Feelings of loneliness, insecurity, and boredom are not usually associated with pornography, but for many users, they are underlying problems. What begins as a source of pleasure and distraction often becomes an unwanted addiction.
People view sex as the solution to the problems of loneliness and insecurity. Some people, when feeling lonely, turn to pornography. Such simulated sex makes them feel less lonely – at least for a little while. A cure for this aspect of the addiction begins when the person realizes that loneliness is a normal part of everyone’s life. The challenge is to find ways of dealing with loneliness – as well as being receptive to what it can teach us about our present and future emotional and intellectual needs.
Others, who view life’s reality and relationships as just too difficult and frightening and so create for themselves an emotionally safe (pornography assisted) fantasy world. It is the only place where they have control over their sexual/emotional lives. They have the illusion of power and excitement. These people would find meaning in learning to develop healthy self esteem and emotionally satisfying relationships.
Not everyone who views pornography will become addicted, but addiction usually occurs in several stages:
EARLY EXPOSURE (Level 1): Many people who get addicted to porn start early. They see porn when they are very young and it gets its foot in the door.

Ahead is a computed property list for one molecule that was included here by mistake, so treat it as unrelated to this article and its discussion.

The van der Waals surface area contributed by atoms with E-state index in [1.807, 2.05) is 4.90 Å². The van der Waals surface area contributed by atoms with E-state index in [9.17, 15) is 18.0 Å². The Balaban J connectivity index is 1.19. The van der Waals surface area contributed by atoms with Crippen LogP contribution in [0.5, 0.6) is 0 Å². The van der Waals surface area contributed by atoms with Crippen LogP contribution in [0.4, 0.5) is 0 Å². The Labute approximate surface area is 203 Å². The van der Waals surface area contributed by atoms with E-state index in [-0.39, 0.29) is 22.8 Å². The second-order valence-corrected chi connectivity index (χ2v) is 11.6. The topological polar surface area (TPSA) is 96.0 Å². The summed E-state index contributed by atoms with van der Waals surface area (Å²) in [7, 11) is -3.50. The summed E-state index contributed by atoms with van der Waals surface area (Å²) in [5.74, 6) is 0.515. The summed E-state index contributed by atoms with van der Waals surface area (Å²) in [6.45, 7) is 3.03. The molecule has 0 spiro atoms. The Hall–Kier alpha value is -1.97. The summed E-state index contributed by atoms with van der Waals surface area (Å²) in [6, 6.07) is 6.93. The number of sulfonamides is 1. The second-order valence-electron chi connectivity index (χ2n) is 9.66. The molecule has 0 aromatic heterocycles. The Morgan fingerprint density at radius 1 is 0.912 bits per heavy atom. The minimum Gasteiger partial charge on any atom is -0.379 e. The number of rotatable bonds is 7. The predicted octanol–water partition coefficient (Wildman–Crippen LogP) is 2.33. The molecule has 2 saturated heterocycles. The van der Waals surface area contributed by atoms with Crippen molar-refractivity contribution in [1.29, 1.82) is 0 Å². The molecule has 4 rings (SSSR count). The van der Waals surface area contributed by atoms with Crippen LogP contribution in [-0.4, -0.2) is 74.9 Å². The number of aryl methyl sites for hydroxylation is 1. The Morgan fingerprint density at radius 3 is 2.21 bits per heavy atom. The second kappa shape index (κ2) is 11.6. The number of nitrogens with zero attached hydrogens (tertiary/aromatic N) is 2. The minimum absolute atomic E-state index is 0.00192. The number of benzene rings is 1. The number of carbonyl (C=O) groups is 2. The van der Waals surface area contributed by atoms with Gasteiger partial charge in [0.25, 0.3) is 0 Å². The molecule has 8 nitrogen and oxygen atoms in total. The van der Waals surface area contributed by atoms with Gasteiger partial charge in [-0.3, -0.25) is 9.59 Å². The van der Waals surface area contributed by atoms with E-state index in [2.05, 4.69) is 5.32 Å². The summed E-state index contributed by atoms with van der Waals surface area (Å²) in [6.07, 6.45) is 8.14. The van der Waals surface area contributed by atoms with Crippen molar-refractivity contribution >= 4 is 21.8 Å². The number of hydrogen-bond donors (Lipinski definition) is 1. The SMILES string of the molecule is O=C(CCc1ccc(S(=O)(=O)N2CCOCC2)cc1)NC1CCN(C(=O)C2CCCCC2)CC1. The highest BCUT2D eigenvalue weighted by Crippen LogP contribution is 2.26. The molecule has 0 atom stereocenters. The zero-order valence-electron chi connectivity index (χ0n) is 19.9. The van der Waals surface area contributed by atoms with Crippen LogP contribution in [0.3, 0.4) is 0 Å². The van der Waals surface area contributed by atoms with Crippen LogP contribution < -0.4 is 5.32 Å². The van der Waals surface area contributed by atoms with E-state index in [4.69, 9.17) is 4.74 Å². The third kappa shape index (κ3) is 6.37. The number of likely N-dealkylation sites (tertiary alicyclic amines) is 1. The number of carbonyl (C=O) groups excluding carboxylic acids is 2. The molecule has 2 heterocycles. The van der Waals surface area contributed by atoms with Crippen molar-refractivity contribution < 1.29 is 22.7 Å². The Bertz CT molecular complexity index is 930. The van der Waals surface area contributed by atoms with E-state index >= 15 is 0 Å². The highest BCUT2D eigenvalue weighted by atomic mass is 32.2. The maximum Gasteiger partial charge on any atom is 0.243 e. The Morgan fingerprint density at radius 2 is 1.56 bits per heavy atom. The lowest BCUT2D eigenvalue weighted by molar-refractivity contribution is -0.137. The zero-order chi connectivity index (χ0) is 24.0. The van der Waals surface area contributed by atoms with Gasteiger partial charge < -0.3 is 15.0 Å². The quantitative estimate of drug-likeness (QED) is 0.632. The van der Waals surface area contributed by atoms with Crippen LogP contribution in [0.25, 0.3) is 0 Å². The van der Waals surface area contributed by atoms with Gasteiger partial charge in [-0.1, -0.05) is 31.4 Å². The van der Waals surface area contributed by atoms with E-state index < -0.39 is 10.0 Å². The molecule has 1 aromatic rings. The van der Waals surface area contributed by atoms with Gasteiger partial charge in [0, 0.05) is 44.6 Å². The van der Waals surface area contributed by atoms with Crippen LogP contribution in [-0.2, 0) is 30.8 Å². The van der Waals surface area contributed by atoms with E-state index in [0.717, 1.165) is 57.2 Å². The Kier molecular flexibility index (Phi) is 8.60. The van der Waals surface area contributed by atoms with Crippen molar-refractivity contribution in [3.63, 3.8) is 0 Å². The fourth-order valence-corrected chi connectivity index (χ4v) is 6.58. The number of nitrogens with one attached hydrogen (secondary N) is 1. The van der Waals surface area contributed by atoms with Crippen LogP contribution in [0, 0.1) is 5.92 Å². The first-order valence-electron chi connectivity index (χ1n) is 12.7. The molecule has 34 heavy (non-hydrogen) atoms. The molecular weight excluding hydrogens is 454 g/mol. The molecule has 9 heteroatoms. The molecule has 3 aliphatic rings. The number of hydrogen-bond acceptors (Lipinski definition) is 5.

PORN ADDICTION (Level 2): In this stage it becomes a regular part of a person’s life that they need and cannot stop.
ESCALATION (Level 3): Many people who begin viewing pornography tell themselves that they would never view certain types of pornography because it is violent, immoral etc. But what excited the viewer early on has become familiar
and boring and so they find themselves viewing porn that earlier would have been repulsive.
DESENSITIZATION (Level 4): The user begins to become numb to the images he sees. Even the most graphic porn doesn’t excite him any more. He becomes desperate to feel the thrill he felt at the beginning of his experience with pornography. This often leads the addict to act out sexually.
ACTING OUT SEXUALLY (Level 5): This is the point where the addict makes a crucial and dangerous jump and starts acting out the images he has seen. He moves from images of porn into the real world with real people, in dangerous places doing things that pose a real threat to his life and health (and those around him).
“Is There Help?”
If you identify with any of the patterns listed above, now is the time to deal with the issue. The first thing to do is admit that you struggle with pornography. Millions of men (and women) are at various stages in this struggle. For some there may also be past issues, such as abuse or sexual exposure that makes porn addiction even harder to shake. The second thing to do is to move beyond your “secret” and get help. You need someone to help break this addiction. Overcoming the secrecy is absolutely vital; you might not be able to escape addiction without it. That doesn’t mean everyone has to know about your addiction. I have helped many people cure themselves and lead more meaningful, happy and fulfilled lives. Please don’t wait because as a general rule, pornography addiction does not go away by itself and left untreated can destroy one’s self-esteem, relationships and employment. Sexaholics Anonymous is also one very helpful program. The problem is so destructive and there is nothing to be gained from waiting, so become proactive and take back your life now.